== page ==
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Amnesty International’s recommendations to the Belgian Presidency of the Council of the EU

Dear Prime Minister De Croo,

Belgium assumes the Presidency of the Council of the European Union (EU) at a critical moment, and Amnesty International calls on you to ensure that human rights are at the forefront of your mandate. The Belgian presidency comes at a time of increased challenges in Europe and beyond: Russia’s ongoing war against Ukraine, attacks by Hamas and other Palestinian armed groups on Israel and Israel’s bombardment of the Gaza strip, mounting geopolitical tensions, increasing challenges to the international human rights system and those seeking to defend human rights. We continue to witness backsliding on the rule of law and a growing anti-gender movement within the EU. At the same time, as negotiations on complex asylum reforms enter their final stage, EU institutions risk reaching a final compromise that weakens the rights of asylum seekers, refugees and other migrants, and leads to less coherent, sustainable, humane and effective responses to people seeking safety at EU borders. Crucial legislative efforts by the EU to provide strong fundamental rights protections against potential harms induced by Artificial Intelligence (AI) systems, risk falling short unless remaining gaps and loopholes in the draft Regulation are closed.    

Amnesty International urges you to:

  • Lead on effective and sustainable asylum and migration policies centred on solidarity and human rights. A common European asylum and migration system should be based on responsibility-sharing within the EU and globally; a commitment to improve and invest in adequate reception and human rights protection; and accountability for human rights abuses and violations committed by authorities against migrants, refugees and asylum-seekers. In the final stage of negotiations on the New Pact on Migration and Asylum, EU institutions risk weakening protections for people at borders and less coherent responses. The Crisis Regulation under negotiations, includingproposals allowing states to deviate from EU asylum standards in cases of so-called ‘instrumentalisation’ of migrants, is at odds with this principle. The Belgian Presidency should steer the last stage of technical negotiations away from sweeping derogations to asylum rules, which risks further normalising and enabling the prevailing practice of pushbacks, arbitrary detention, and denial of asylum by several member states. At the same time, the Belgian Presidency should uphold the rule of law and refugee protection standards at domestic and European level, encouraging all member states to keep their protection system open and effectively accessible to all people seeking safety in the EU, invest in a meaningful expansion of safe and regular pathways, and move away from a growing reliance on third country cooperation to externalise refugee protection and migration control responsibilities.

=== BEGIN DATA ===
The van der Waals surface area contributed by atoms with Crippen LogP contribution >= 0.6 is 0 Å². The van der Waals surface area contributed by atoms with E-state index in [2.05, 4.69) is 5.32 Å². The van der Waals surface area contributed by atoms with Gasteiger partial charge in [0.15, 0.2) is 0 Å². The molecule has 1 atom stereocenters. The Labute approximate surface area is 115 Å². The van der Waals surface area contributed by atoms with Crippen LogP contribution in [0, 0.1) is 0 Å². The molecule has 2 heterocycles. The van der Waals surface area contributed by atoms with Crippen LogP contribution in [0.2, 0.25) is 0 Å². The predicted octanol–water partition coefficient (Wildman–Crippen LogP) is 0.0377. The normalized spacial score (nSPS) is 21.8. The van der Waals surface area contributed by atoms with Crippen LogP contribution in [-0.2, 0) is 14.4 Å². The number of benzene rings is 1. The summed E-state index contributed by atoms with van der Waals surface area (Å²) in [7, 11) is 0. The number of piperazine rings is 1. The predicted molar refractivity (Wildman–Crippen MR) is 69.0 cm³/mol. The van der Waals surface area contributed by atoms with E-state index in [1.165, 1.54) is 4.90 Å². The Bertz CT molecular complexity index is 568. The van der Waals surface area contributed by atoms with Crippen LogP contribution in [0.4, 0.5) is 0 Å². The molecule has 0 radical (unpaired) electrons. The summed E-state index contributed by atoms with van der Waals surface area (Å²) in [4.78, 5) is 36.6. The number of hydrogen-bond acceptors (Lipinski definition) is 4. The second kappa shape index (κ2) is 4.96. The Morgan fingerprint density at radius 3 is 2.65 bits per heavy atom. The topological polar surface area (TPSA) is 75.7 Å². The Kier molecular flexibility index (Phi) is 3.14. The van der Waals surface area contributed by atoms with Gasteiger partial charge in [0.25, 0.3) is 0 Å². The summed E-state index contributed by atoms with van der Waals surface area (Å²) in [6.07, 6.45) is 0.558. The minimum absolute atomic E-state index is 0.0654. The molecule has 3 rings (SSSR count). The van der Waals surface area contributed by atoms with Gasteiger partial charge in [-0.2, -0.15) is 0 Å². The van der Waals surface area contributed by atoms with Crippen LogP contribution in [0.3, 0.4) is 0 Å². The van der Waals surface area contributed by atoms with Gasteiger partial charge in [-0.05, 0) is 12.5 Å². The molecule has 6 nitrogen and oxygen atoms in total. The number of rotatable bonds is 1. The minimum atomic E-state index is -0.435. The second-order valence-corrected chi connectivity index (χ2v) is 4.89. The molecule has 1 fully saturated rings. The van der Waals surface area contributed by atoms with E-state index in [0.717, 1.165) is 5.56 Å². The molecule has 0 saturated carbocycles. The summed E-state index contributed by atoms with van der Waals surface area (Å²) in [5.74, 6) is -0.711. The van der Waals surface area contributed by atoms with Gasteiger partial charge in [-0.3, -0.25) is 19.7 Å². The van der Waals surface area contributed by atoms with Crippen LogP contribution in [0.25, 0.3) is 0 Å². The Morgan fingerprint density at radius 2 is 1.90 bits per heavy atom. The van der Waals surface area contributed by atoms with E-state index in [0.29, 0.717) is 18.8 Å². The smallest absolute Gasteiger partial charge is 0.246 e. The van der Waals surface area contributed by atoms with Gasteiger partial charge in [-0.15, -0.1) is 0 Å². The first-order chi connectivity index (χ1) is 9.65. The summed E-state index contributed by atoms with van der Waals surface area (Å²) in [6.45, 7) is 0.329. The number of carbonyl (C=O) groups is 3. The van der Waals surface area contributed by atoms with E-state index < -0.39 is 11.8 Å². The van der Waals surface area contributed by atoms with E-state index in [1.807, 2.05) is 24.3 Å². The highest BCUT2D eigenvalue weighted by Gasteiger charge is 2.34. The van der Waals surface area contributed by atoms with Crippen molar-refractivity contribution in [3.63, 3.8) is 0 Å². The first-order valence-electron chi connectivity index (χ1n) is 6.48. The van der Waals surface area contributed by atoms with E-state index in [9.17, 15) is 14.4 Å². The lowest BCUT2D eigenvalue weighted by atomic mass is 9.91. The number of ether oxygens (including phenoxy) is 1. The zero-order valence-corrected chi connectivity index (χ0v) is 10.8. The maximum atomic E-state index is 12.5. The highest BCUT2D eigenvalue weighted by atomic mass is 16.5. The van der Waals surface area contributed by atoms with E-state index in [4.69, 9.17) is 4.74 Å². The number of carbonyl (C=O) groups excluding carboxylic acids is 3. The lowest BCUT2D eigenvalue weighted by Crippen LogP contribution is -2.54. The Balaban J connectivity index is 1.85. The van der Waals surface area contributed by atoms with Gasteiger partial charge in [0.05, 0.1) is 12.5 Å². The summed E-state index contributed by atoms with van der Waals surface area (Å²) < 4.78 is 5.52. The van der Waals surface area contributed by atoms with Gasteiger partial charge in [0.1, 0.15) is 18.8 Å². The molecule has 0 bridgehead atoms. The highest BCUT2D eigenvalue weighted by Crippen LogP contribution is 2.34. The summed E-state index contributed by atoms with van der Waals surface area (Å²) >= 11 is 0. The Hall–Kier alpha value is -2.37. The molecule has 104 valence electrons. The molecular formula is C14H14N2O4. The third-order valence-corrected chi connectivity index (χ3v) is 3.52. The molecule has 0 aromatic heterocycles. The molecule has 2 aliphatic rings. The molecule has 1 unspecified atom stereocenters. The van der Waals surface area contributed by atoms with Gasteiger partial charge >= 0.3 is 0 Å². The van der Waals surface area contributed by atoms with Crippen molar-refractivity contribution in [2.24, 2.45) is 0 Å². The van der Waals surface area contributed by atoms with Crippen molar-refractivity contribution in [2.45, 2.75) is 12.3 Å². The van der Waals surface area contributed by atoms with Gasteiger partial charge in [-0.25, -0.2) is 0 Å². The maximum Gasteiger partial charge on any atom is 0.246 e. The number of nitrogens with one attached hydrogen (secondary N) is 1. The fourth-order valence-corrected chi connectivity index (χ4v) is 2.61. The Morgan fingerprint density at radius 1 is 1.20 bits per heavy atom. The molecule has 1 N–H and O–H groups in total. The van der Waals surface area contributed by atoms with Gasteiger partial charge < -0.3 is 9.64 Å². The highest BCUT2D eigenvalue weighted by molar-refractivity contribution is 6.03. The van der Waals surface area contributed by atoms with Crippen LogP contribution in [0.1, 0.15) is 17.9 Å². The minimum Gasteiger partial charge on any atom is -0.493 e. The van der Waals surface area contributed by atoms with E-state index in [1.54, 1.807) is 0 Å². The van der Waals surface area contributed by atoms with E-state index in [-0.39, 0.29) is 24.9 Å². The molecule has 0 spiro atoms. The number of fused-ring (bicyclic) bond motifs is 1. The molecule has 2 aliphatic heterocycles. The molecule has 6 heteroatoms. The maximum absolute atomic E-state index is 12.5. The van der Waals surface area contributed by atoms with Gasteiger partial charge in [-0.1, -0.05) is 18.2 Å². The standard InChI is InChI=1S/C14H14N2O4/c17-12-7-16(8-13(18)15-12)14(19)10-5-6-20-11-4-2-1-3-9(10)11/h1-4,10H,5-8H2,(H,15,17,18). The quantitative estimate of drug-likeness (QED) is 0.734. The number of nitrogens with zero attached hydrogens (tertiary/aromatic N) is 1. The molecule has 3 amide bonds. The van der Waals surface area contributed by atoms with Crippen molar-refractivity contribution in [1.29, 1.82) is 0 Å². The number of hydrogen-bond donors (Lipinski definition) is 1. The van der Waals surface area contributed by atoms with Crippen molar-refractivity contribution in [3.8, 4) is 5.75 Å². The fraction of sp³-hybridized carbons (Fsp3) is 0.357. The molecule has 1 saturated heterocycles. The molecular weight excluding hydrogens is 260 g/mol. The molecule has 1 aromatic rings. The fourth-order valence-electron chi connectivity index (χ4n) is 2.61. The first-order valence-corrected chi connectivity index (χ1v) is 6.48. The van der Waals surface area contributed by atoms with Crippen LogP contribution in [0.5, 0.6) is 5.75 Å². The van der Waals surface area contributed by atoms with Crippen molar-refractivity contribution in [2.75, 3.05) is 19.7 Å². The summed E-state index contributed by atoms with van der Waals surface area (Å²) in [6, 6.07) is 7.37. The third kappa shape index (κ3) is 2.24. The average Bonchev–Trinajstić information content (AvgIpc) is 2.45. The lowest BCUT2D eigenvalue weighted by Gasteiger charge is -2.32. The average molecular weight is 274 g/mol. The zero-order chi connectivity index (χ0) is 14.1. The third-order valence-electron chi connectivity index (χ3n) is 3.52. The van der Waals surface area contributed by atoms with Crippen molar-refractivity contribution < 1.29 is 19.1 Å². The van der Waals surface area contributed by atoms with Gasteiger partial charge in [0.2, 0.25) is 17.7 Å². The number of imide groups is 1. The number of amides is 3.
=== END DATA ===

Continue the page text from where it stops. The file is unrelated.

• Put human rights at the centre of EU foreign policy: in response to new and ongoing conflicts and escalating human rights violations worldwide, the Belgian Presidency should lead the EU and its member states toward a foreign policy that centres on human rights and remains consistently committed to justice and accountability, by:
  • Prioritizing human rights in EU policy towards third countries and regions, including Ukraine, Israel and the Occupied Palestinian territories, China, India, Ethiopia, Sudan, Burundi, Türkiye and Iran; and refrain from side-lining accountability for serious human rights violations human rights in efforts to cooperate with third countries on trade, energy security, digital and other global challenges.
  • Stepping up collaboration in defence of the international human rights system andthe universality of human rights by actively forging truly global partnerships and coalitions, at multilateral fora and beyond.